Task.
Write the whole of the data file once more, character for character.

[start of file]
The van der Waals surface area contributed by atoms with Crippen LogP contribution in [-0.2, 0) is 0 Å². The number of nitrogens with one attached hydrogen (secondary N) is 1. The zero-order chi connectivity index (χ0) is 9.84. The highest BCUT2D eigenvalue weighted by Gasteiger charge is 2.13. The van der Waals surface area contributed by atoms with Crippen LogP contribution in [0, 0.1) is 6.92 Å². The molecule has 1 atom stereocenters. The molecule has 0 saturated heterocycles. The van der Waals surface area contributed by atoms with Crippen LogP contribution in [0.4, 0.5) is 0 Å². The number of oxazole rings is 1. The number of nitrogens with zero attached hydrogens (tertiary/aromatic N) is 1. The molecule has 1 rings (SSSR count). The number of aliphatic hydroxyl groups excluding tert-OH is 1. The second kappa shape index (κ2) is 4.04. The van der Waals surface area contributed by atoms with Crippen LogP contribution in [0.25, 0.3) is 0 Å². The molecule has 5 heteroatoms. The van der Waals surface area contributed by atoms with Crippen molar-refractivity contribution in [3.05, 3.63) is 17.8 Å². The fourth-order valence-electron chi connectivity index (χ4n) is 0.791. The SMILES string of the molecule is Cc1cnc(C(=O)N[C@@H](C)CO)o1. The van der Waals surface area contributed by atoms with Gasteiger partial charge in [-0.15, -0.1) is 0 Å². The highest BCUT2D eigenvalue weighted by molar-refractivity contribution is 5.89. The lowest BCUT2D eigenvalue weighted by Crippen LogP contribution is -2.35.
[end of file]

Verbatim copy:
The van der Waals surface area contributed by atoms with Crippen LogP contribution in [-0.2, 0) is 0 Å². The number of nitrogens with one attached hydrogen (secondary N) is 1. The zero-order chi connectivity index (χ0) is 9.84. The highest BCUT2D eigenvalue weighted by Gasteiger charge is 2.13. The van der Waals surface area contributed by atoms with Crippen LogP contribution in [0, 0.1) is 6.92 Å². The molecule has 1 atom stereocenters. The molecule has 0 saturated heterocycles. The van der Waals surface area contributed by atoms with Crippen LogP contribution in [0.4, 0.5) is 0 Å². The number of oxazole rings is 1. The number of nitrogens with zero attached hydrogens (tertiary/aromatic N) is 1. The molecule has 1 rings (SSSR count). The number of aliphatic hydroxyl groups excluding tert-OH is 1. The second kappa shape index (κ2) is 4.04. The van der Waals surface area contributed by atoms with Crippen LogP contribution in [0.25, 0.3) is 0 Å². The molecule has 5 heteroatoms. The van der Waals surface area contributed by atoms with Crippen molar-refractivity contribution in [3.05, 3.63) is 17.8 Å². The fourth-order valence-electron chi connectivity index (χ4n) is 0.791. The SMILES string of the molecule is Cc1cnc(C(=O)N[C@@H](C)CO)o1. The van der Waals surface area contributed by atoms with Gasteiger partial charge in [-0.15, -0.1) is 0 Å². The highest BCUT2D eigenvalue weighted by molar-refractivity contribution is 5.89. The lowest BCUT2D eigenvalue weighted by Crippen LogP contribution is -2.35.